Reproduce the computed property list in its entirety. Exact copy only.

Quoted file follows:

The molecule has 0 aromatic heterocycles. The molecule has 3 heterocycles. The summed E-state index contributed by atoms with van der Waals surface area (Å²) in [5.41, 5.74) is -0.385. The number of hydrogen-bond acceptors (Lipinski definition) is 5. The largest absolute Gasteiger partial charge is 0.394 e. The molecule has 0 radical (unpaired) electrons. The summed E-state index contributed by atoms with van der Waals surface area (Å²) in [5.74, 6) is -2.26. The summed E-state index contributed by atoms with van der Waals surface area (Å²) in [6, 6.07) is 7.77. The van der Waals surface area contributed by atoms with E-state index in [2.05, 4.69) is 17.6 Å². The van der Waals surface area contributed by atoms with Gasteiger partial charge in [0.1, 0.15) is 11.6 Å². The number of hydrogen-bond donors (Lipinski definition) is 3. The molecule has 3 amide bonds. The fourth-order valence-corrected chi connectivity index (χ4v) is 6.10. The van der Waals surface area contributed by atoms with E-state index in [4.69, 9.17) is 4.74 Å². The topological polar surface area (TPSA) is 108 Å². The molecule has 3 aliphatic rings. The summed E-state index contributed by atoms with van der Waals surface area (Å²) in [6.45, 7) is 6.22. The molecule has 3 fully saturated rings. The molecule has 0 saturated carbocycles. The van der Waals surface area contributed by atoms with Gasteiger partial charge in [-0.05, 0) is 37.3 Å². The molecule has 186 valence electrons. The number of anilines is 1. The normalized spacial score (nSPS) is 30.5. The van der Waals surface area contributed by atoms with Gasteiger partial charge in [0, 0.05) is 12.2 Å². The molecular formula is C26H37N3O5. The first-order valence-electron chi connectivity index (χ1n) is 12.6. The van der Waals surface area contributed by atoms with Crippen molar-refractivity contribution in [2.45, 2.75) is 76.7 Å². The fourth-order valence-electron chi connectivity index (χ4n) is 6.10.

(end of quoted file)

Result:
The molecule has 0 aromatic heterocycles. The molecule has 3 heterocycles. The summed E-state index contributed by atoms with van der Waals surface area (Å²) in [5.41, 5.74) is -0.385. The number of hydrogen-bond acceptors (Lipinski definition) is 5. The largest absolute Gasteiger partial charge is 0.394 e. The molecule has 0 radical (unpaired) electrons. The summed E-state index contributed by atoms with van der Waals surface area (Å²) in [5.74, 6) is -2.26. The summed E-state index contributed by atoms with van der Waals surface area (Å²) in [6, 6.07) is 7.77. The van der Waals surface area contributed by atoms with E-state index in [2.05, 4.69) is 17.6 Å². The van der Waals surface area contributed by atoms with Gasteiger partial charge in [0.1, 0.15) is 11.6 Å². The number of hydrogen-bond donors (Lipinski definition) is 3. The molecule has 3 amide bonds. The fourth-order valence-corrected chi connectivity index (χ4v) is 6.10. The van der Waals surface area contributed by atoms with E-state index in [4.69, 9.17) is 4.74 Å². The topological polar surface area (TPSA) is 108 Å². The molecule has 3 aliphatic rings. The summed E-state index contributed by atoms with van der Waals surface area (Å²) in [6.45, 7) is 6.22. The molecule has 3 fully saturated rings. The molecule has 0 saturated carbocycles. The van der Waals surface area contributed by atoms with Gasteiger partial charge in [-0.05, 0) is 37.3 Å². The molecule has 186 valence electrons. The number of anilines is 1. The normalized spacial score (nSPS) is 30.5. The van der Waals surface area contributed by atoms with Gasteiger partial charge in [0, 0.05) is 12.2 Å². The molecular formula is C26H37N3O5. The first-order valence-electron chi connectivity index (χ1n) is 12.6. The van der Waals surface area contributed by atoms with Crippen molar-refractivity contribution in [2.45, 2.75) is 76.7 Å². The fourth-order valence-electron chi connectivity index (χ4n) is 6.10.